In accordance with the objectives of the National Association of Insurance Commissioners (NAIC) and European Insurance and Occupational Pension Authority (EIOPA), Own Risk and Solvency Assessment (ORSA) is “people and risk-centric,” primarily employing a principles-based approach, as opposed to a rules-based approach. This means that decisions on matters related to risks are largely based on the judgment of individuals relying on underlying facts, as opposed to decisions being made mostly by following intricate sets of rules. This is similar to the principles-based approach taken by International Financial Reporting Standards (IFRS). Although the calculation of the Solvency Capital Requirements (SCR) under Solvency II is rules based, like Insurance Capital Standard (ICS), Solvency II can be a “one size fits all” rules-based approach to capital, especially if the standard formula is used. (Re)insurers will need to find a way to incorporate ICS into their ORSA processes and the vehicle to accomplish this may be through the internal model.

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January 29th, 2016

Marsh and McLennan Companies, in Collaboration With the World Economic Forum, Publish the 11th Annual Global Risks Report

Posted at 10:23 AM ET

wef_16sm1Disruptive shifts in technology, geopolitics, societal expectations, and economic patterns are creating instabilities that are directly impacting events in the world today. The World Economic Forum’s eleventh Global Risks Report highlights the issues that will exacerbate volatility and uncertainty over the next decade - while also presenting opportunities for governments and businesses to build resilience and deliver sustainable growth.

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January 28th, 2016

Own Risk and Solvency Assessment (ORSA) Framework

Posted at 1:00 AM ET

(Re)insurers that are required to implement Own Risk and Solvency Assessment (ORSA), or a similar framework such as Internal Capital Adequacy Assessment Process (ICAAP), may benefit by adopting a strong ORSA/enterprise risk management (ERM) framework. One such framework that could work on a global basis is illustrated below.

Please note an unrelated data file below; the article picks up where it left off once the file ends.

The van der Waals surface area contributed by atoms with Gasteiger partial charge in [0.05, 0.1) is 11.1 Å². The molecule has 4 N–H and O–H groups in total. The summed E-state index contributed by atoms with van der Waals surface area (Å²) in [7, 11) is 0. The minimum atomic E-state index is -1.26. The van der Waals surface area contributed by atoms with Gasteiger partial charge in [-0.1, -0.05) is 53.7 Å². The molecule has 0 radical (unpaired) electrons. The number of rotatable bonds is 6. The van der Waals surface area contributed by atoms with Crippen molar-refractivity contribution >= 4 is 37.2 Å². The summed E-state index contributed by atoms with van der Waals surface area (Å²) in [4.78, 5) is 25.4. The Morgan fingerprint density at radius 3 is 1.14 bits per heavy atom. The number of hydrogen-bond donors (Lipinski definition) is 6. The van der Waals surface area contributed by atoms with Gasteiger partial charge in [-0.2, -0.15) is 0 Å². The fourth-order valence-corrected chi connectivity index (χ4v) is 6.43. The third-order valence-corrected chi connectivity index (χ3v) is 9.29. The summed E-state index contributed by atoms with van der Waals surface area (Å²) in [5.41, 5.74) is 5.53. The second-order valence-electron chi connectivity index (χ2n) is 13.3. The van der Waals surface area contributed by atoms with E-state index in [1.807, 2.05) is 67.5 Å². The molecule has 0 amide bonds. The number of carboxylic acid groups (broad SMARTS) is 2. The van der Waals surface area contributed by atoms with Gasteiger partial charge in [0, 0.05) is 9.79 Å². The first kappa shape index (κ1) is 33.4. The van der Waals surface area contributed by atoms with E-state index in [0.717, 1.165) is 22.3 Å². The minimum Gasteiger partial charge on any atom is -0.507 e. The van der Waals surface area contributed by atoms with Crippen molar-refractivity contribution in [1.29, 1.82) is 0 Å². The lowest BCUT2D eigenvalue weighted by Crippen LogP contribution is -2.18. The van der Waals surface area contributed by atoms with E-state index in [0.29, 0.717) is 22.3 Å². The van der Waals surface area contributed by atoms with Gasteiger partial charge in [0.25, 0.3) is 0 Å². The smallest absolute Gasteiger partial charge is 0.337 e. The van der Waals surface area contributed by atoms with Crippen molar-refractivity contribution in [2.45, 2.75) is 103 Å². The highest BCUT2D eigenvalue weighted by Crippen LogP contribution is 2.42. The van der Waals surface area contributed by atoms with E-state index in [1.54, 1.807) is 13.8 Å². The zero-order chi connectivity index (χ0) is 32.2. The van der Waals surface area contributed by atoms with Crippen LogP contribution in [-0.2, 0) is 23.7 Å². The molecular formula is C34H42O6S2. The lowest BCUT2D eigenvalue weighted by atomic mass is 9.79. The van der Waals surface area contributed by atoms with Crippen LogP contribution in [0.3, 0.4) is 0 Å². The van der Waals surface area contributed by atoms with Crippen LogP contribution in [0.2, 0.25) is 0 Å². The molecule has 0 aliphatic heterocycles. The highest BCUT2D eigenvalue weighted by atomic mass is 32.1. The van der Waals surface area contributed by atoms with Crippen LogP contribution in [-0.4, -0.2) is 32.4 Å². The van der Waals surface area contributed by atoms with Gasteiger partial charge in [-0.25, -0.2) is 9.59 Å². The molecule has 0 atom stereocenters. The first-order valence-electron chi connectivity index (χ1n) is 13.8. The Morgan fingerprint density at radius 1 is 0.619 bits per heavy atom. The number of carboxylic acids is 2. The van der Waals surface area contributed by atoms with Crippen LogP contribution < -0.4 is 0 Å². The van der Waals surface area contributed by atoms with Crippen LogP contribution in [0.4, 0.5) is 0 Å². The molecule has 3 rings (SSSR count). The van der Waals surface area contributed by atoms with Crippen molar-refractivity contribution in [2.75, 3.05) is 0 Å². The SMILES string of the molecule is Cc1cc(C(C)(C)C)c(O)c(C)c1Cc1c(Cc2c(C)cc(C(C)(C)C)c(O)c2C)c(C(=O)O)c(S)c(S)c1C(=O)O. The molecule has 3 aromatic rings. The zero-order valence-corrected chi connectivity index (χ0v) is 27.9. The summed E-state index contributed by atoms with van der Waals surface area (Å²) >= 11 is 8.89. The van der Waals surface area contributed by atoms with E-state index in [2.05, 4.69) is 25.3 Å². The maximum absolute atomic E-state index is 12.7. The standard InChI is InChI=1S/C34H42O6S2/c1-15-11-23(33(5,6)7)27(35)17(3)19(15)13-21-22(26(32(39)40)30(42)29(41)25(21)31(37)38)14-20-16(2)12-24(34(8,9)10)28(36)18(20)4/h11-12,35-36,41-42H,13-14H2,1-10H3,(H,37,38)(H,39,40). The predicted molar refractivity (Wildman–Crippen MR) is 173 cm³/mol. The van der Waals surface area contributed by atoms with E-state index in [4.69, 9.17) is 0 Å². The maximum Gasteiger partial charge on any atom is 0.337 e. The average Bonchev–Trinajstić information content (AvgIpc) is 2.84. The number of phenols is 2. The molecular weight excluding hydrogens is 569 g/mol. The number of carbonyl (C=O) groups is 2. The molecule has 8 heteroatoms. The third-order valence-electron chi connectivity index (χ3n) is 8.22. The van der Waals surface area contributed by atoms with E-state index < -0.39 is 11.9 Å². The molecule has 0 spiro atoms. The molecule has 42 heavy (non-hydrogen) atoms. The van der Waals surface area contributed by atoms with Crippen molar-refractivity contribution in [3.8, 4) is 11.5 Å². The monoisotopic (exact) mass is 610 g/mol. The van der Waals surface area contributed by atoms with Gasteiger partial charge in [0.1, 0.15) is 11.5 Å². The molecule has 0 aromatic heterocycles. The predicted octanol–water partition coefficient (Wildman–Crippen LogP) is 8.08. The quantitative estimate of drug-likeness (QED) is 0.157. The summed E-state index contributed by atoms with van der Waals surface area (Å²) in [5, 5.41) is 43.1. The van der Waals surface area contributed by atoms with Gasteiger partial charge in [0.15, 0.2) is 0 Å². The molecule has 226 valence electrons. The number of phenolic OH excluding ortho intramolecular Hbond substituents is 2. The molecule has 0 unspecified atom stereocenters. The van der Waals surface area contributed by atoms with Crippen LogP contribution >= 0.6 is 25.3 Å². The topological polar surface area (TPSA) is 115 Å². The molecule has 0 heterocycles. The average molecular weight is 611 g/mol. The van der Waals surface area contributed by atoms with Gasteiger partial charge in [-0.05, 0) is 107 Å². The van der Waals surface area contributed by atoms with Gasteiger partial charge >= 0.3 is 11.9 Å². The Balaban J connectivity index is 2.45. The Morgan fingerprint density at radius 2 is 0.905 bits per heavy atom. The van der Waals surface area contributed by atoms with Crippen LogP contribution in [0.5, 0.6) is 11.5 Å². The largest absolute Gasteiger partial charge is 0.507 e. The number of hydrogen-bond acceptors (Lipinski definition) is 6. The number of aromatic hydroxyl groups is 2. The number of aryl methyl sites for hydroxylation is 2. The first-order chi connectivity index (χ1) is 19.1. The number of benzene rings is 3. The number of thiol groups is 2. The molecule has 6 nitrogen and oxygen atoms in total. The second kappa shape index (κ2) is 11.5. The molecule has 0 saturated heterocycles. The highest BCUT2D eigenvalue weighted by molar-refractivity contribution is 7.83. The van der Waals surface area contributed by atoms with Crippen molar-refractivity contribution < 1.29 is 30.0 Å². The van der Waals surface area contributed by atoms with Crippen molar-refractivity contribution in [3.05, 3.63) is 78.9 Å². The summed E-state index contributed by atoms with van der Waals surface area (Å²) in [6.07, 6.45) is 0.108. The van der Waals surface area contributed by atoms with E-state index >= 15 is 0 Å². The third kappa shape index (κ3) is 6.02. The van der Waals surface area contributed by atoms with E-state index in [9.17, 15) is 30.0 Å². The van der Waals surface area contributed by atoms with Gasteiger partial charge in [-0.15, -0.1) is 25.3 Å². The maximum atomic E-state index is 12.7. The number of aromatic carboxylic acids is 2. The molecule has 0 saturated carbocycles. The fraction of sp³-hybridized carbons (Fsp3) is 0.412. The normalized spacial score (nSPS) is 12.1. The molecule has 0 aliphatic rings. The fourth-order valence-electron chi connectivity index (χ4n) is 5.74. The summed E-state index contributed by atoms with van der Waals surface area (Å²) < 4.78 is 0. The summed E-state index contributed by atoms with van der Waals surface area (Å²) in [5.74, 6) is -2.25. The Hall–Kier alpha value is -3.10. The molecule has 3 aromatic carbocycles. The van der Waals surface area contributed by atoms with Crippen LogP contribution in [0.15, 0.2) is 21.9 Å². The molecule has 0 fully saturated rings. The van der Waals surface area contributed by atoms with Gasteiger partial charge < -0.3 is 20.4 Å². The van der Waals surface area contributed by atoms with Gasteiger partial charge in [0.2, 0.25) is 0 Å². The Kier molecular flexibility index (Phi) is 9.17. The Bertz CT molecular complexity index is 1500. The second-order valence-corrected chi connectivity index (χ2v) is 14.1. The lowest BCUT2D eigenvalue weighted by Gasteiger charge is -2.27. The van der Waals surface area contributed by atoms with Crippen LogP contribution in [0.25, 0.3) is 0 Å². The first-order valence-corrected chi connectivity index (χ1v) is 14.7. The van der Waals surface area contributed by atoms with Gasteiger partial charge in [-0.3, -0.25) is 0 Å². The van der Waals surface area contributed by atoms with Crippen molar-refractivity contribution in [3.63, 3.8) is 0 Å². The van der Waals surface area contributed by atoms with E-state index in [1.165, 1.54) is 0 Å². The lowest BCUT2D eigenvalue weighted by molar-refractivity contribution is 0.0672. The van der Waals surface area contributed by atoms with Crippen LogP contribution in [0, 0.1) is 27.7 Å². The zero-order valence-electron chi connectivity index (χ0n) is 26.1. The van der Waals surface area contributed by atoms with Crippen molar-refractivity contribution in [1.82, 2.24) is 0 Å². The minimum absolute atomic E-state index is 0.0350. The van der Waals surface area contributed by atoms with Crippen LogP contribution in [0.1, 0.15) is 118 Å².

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January 27th, 2016

Gaining Optimum Value from ORSA

Posted at 1:00 AM ET

Own Risk and Solvency Assessment (ORSA) was first introduced as a regulatory requirement as a result of Solvency II. (Re)insurers would be wise to take note of the many similarities between Solvency II and the National Association of Insurance Commissioners’ (NAIC) ORSA and, where possible, avoid reinventing the wheel when trying to implement them. Now, and especially with the introduction of the Insurance Capital Standard (ICS), it is increasingly important for (re)insurers to avoid unnecessary, redundant and duplicative activity in the attainment of regulatory satisfaction by striving for a uniform framework to establish risk management and controls, corporate governance, transparency and disclosures across borders. In so doing, (re)insurers will gain optimum value from their ORSA.

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January 26th, 2016

GC Securities* Report Shows Moderated Catastrophe Bond Activity, Mixed Pricing Levels at Year-End 2015

Posted at 11:30 PM ET

GC Securities*, a division of MMC Securities LLC, a U.S. registered broker-dealer and member FINRA/NFA/SIPC, today released a briefing of catastrophe bond activity for the fourth quarter and full year analysis of 2015. According to GC Securities, although 144A property and casualty (P&C) catastrophe bond primary issuance levels were charted as uncharacteristically low in the fourth quarter, totals at year-end were only slightly lower than the all-time high levels seen in 2014, with 2015 issuance totaling USD 5.917 billion, and outstanding risk capital totaling USD 22.640 billion, as of December 31, 2015.